Many sports claim to be the greatest or the most popular as they vie for participants and spectators who are inundated with so many choices. Yet these designations shift by the season and vary over distance. They also change over time. With tastes and technology always changing the games we watch and play there may never be anything close to an international consensus on what sport is king -- unless, of course, Americans ever embrace soccer.
But there may be no more need to debate which sport is the oldest.
On Tuesday, Columbia University presented the National Wrestling Hall of Fame with a replica of a 2,000-year-old piece of papyrus containing rudimentary instructions, in Greek, about how to wrestle. Fittingly, the school with oldest wrestling program in the country was able to host the presentation and share this treasure with the wrestling community.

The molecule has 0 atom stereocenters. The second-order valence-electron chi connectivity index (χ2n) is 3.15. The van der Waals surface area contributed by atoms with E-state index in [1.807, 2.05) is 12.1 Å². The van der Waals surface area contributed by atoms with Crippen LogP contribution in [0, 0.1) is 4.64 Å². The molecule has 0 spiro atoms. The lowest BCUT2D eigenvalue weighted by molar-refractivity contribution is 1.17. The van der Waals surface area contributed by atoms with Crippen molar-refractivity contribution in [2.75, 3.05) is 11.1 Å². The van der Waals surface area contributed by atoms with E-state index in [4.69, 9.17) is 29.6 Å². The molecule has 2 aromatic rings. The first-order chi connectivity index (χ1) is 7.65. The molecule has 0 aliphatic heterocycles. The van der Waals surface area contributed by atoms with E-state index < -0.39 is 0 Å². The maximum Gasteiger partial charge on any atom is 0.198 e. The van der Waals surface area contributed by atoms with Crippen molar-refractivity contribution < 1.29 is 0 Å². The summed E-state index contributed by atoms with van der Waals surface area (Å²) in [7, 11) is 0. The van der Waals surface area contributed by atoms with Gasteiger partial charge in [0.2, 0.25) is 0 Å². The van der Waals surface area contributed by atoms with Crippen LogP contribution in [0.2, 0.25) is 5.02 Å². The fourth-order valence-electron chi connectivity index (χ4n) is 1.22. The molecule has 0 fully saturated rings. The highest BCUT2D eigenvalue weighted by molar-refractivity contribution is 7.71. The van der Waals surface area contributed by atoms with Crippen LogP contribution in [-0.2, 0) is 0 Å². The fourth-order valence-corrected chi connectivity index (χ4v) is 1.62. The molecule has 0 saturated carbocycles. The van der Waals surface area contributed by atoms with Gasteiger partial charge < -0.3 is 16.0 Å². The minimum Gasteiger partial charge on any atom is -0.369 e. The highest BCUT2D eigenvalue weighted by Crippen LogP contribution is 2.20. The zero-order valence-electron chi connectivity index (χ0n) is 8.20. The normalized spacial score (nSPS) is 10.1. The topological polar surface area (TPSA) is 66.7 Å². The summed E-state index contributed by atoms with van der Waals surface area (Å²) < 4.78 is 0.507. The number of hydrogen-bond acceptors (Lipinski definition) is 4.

"It's scientific proof, once again, that wrestling is the oldest sport," said Lee Roy Smith, executive director of the National Wrestling Hall of Fame.
Amazing to many is the relevance that the instructions in this ancient manual to the present-day version of the sport.
"It was describing wrestling like I would tell an athlete I'm coaching, marveled Bruce Baumgartner, a four-time Olympic medalist in wrestling.